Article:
Medieval ports: Honfleur & Barfleur

  • Port of Honfleur, Normandy, France

    © Studio Photo AG fotolia.com

    Port of Honfleur, Normandy, France

    © Studio Photo AG fotolia.com

  • Port of Honfleur, Normandy, France

    © Shutterstock

    Port of Honfleur, Normandy, France

    © Shutterstock

Medieval ports: Honfleur & Barfleur honfleur fr

Honfleur

Ports don’t come any prettier or more colourful than Honfleur on the Seine’s estuary. Glorious historic houses jostle for position on the quays, as do galleries and restaurants. Packed with cultural sights, Honfleur has a wealth of attractions to delight its many visitors. See the tightly-packed high-rise homes built by wealthy residents around the Vieux Bassin, the heart of the port, which today attracts yachts in place of commercial ships and fishing boats. The quarters on each side of the VieuxBassin each have their own distinctive character: the eastern area is packed with interesting buildings, while the western area slopes up to the splendid wooden church of Sainte-Catherine and the town’s main arts museums. Central Honfleur’s southern area is more discreet, but well worth exploring too for its architecture, including the Saint-Léonard church and the restored fountains. Along Honfleur’s stretch of estuary  you can stroll through civic gardens to the beach, and from up the hillside, enjoy great views over the Seine estuary from the Notre-Dame de Grâce chapel. From Honfleur you can also take boat trips out on the estuary or embark on a walk along the phenomenal Pont de Normandie that straddles it.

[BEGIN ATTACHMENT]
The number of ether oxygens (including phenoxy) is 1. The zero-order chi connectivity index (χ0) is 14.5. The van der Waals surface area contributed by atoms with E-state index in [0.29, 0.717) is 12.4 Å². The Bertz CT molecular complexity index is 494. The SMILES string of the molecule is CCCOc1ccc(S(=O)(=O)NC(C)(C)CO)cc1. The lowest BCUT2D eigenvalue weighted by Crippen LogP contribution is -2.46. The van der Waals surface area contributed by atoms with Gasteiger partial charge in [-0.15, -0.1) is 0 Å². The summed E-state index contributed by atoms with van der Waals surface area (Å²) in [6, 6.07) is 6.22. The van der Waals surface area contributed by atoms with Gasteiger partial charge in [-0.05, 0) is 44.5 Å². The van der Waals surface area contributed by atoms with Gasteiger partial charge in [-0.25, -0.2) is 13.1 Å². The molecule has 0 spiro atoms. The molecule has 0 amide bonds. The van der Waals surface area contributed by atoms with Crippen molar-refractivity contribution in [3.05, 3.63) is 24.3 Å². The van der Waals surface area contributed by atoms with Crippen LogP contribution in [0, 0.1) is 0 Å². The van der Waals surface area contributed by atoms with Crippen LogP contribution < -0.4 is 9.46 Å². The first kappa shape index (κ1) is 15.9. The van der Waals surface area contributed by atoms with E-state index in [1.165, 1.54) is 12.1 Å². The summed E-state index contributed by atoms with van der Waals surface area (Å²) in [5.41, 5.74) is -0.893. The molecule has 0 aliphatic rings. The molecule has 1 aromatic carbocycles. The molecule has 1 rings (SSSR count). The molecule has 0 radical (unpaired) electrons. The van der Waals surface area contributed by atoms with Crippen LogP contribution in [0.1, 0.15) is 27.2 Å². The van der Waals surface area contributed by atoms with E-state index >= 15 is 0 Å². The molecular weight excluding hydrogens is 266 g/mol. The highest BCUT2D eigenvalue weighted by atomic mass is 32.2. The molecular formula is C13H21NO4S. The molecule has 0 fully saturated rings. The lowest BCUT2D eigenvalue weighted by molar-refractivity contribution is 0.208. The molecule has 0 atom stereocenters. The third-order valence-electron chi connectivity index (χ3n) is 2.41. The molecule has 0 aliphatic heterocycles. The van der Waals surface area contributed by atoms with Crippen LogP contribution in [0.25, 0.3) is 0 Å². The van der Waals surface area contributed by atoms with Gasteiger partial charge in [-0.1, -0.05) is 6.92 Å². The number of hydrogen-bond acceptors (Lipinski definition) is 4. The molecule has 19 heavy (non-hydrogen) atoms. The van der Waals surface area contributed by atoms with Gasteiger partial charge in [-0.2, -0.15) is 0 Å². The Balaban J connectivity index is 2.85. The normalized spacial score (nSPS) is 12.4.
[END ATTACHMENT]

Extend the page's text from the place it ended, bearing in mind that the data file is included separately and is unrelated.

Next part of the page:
Barfleur

Barfleur is one of France’s Plus Beaux Villages, anchored beside the Channel on the north-east corner of the Cotentin Peninsula with strong historic links to England. With its sturdy granite houses, unusual church and tempting restaurants gathered around its harbour, Barfleur now presents a glorious picture of a traditional Norman fishing port. It did also sometimes play a role in Anglo-French history, from 1066 through to colonial wars. The squat church looks a bit English, with its square tower, rather than a spire. One chapel inside boasts a surprising octagonal dome. On the quays, witness the unloading of the fishing catch and you’ll get a good feel for how closely the local community is connected to the sea. Nearby rise a shipping communications tower, or semaphore, and the imposing Gatteville lighthouse, the second-highest in France.

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